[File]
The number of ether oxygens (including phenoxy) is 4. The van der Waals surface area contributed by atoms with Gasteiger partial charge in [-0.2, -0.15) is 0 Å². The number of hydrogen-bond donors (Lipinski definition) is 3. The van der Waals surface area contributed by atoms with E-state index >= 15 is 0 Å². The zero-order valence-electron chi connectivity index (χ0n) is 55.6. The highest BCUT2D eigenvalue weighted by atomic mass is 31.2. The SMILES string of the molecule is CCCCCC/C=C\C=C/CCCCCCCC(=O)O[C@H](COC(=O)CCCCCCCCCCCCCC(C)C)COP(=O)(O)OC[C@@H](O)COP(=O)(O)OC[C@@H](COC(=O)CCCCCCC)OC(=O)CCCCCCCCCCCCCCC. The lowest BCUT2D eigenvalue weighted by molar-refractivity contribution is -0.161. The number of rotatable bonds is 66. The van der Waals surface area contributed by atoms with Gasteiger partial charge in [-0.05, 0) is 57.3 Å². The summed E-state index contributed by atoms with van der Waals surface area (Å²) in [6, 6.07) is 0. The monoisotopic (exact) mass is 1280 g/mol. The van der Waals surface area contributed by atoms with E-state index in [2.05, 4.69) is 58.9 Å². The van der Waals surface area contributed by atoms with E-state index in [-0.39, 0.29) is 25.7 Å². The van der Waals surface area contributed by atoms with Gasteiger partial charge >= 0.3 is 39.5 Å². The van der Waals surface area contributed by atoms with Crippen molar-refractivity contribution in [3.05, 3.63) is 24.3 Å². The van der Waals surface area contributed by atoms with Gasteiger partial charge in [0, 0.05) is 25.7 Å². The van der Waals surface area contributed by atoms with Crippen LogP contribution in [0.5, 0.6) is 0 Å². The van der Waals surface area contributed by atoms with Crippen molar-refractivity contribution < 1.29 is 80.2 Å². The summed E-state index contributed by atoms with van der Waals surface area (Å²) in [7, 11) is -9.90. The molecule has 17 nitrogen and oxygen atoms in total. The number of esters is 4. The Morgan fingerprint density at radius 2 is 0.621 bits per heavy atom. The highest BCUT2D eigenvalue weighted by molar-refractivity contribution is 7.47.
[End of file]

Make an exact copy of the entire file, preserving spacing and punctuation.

The number of ether oxygens (including phenoxy) is 4. The van der Waals surface area contributed by atoms with Gasteiger partial charge in [-0.2, -0.15) is 0 Å². The number of hydrogen-bond donors (Lipinski definition) is 3. The van der Waals surface area contributed by atoms with E-state index >= 15 is 0 Å². The zero-order valence-electron chi connectivity index (χ0n) is 55.6. The highest BCUT2D eigenvalue weighted by atomic mass is 31.2. The SMILES string of the molecule is CCCCCC/C=C\C=C/CCCCCCCC(=O)O[C@H](COC(=O)CCCCCCCCCCCCCC(C)C)COP(=O)(O)OC[C@@H](O)COP(=O)(O)OC[C@@H](COC(=O)CCCCCCC)OC(=O)CCCCCCCCCCCCCCC. The lowest BCUT2D eigenvalue weighted by molar-refractivity contribution is -0.161. The number of rotatable bonds is 66. The van der Waals surface area contributed by atoms with Gasteiger partial charge in [-0.05, 0) is 57.3 Å². The summed E-state index contributed by atoms with van der Waals surface area (Å²) in [6, 6.07) is 0. The monoisotopic (exact) mass is 1280 g/mol. The van der Waals surface area contributed by atoms with E-state index in [2.05, 4.69) is 58.9 Å². The van der Waals surface area contributed by atoms with E-state index in [-0.39, 0.29) is 25.7 Å². The van der Waals surface area contributed by atoms with Gasteiger partial charge >= 0.3 is 39.5 Å². The van der Waals surface area contributed by atoms with Crippen molar-refractivity contribution in [3.05, 3.63) is 24.3 Å². The van der Waals surface area contributed by atoms with Gasteiger partial charge in [0, 0.05) is 25.7 Å². The van der Waals surface area contributed by atoms with Crippen LogP contribution in [0.5, 0.6) is 0 Å². The van der Waals surface area contributed by atoms with Crippen molar-refractivity contribution < 1.29 is 80.2 Å². The summed E-state index contributed by atoms with van der Waals surface area (Å²) in [7, 11) is -9.90. The molecule has 17 nitrogen and oxygen atoms in total. The number of esters is 4. The Morgan fingerprint density at radius 2 is 0.621 bits per heavy atom. The highest BCUT2D eigenvalue weighted by molar-refractivity contribution is 7.47.